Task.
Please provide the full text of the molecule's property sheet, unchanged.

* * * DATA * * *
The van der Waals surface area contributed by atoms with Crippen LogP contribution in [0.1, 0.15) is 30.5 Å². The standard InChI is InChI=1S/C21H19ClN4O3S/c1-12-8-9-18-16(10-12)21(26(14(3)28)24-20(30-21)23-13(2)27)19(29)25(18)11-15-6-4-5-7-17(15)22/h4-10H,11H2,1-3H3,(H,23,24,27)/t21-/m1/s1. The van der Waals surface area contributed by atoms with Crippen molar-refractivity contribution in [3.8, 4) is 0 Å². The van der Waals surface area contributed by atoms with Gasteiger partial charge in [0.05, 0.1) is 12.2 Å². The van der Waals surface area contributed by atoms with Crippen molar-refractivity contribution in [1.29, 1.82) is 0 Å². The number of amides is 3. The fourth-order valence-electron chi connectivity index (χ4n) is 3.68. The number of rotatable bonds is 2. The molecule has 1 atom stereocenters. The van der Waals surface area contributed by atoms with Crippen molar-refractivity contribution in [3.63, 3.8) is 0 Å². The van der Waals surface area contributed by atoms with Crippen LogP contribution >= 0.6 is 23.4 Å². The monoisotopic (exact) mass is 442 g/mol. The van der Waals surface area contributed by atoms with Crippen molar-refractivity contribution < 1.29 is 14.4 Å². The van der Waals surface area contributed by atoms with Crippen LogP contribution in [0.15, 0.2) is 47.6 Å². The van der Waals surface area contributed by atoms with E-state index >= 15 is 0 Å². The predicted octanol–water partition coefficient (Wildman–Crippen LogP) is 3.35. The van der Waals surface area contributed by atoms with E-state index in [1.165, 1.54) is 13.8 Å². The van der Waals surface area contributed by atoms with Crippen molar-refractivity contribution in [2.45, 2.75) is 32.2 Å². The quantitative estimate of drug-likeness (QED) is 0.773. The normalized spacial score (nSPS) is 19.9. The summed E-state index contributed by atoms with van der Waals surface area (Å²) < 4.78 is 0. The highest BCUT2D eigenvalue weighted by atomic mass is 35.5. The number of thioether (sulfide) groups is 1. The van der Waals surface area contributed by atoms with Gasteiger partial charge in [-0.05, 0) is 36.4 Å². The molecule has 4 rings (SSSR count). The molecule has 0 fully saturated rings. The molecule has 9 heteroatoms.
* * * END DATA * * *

The van der Waals surface area contributed by atoms with Crippen LogP contribution in [0.1, 0.15) is 30.5 Å². The standard InChI is InChI=1S/C21H19ClN4O3S/c1-12-8-9-18-16(10-12)21(26(14(3)28)24-20(30-21)23-13(2)27)19(29)25(18)11-15-6-4-5-7-17(15)22/h4-10H,11H2,1-3H3,(H,23,24,27)/t21-/m1/s1. The van der Waals surface area contributed by atoms with Crippen molar-refractivity contribution in [3.8, 4) is 0 Å². The van der Waals surface area contributed by atoms with Gasteiger partial charge in [0.05, 0.1) is 12.2 Å². The van der Waals surface area contributed by atoms with Crippen molar-refractivity contribution in [1.29, 1.82) is 0 Å². The number of amides is 3. The fourth-order valence-electron chi connectivity index (χ4n) is 3.68. The number of rotatable bonds is 2. The molecule has 1 atom stereocenters. The van der Waals surface area contributed by atoms with Crippen molar-refractivity contribution in [3.63, 3.8) is 0 Å². The van der Waals surface area contributed by atoms with Crippen LogP contribution >= 0.6 is 23.4 Å². The monoisotopic (exact) mass is 442 g/mol. The van der Waals surface area contributed by atoms with Crippen molar-refractivity contribution < 1.29 is 14.4 Å². The van der Waals surface area contributed by atoms with Crippen LogP contribution in [0.15, 0.2) is 47.6 Å². The van der Waals surface area contributed by atoms with E-state index >= 15 is 0 Å². The predicted octanol–water partition coefficient (Wildman–Crippen LogP) is 3.35. The van der Waals surface area contributed by atoms with E-state index in [1.165, 1.54) is 13.8 Å². The van der Waals surface area contributed by atoms with Crippen molar-refractivity contribution in [2.45, 2.75) is 32.2 Å². The quantitative estimate of drug-likeness (QED) is 0.773. The normalized spacial score (nSPS) is 19.9. The summed E-state index contributed by atoms with van der Waals surface area (Å²) < 4.78 is 0. The highest BCUT2D eigenvalue weighted by atomic mass is 35.5. The number of thioether (sulfide) groups is 1. The van der Waals surface area contributed by atoms with Gasteiger partial charge in [-0.05, 0) is 36.4 Å². The molecule has 4 rings (SSSR count). The molecule has 0 fully saturated rings. The molecule has 9 heteroatoms.